Blatter praises 'wonderful' Chelsea legend who 'helped change football'

England Disallowed Goal V Germany

Manchester City loanee Frank Lampard received high praise from Sepp Blatter upon his international retirement.

This week saw another England international announce his retirement from the international scene, as Frank Lampard followed in the footsteps of Steve Gerrard by deciding it was time to curtail his England career.

The Chelsea legend, who will spend the first six months of the current season on loan at Manchester City from New York City FC, announced the news last night stating:

"It has been a very tough decision for me to make. That is why I have given it so much thought since the World Cup. I have always been exceptionally proud and honoured to represent my country and have to say looking back I have enjoyed every minute of wearing the England shirt."

In all likeliness Lampard has probably jumped before he was pushed. Roy Hodgson must rebuild this England side from the bottom up, like Germany did after losing to England 5-1 back in 2001. Now they are World Champions.

And of course it is a moment against Germany that will probably define Lampard's international career, the phantom goal wrongly ruled out by Uruguayan referee Jorge Larrionda in the 2010 World Cup tie between the two nations.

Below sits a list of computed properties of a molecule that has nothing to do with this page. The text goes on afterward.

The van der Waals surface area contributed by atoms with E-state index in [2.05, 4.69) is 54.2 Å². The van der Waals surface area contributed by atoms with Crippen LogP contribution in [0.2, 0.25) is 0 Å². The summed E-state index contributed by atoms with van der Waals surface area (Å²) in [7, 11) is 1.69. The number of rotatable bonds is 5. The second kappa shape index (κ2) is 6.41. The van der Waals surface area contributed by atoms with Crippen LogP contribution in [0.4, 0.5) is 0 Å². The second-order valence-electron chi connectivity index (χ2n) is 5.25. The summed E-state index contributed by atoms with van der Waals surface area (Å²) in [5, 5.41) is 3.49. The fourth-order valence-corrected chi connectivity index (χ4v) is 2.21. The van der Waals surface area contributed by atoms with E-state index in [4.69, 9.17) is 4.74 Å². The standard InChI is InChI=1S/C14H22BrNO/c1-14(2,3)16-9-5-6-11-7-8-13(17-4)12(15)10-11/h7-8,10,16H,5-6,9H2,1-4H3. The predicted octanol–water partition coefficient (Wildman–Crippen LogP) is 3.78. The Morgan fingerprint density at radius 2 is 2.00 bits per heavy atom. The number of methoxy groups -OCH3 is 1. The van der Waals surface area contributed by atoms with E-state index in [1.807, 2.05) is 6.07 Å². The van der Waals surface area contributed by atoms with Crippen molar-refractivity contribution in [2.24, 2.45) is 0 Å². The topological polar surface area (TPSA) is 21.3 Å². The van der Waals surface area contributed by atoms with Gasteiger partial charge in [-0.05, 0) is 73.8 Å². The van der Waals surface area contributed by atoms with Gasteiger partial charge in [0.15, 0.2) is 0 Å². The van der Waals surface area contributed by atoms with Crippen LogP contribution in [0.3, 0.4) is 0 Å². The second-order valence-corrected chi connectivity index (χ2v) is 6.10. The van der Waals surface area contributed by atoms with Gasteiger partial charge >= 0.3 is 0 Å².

While it was heart-breaking for England, who went on to lose 4-1 (Lampard's goal would have made it 2-2), it was the turning point in the call for goal-line technology.

Even Sepp Blatter, the FIFA president, who had previously been against the idea changed his view after this horrific error from the officials. He said in 2010:

"It is obvious that after the experiences so far at this World Cup it would be a nonsense not to reopen the file on goal-line technology."

And it did, and now the system is in use across the globe, and was implemented at the last World Cup, even if it did cause the odd amount of confusion now and again.

But Blatter paid tribute to Lampard once again for his international career but mostly for bringing the goal-line technology debate off of the drawing boards and into practice.

Unfortunately for Lampard, it seems this will now remain his England legacy.

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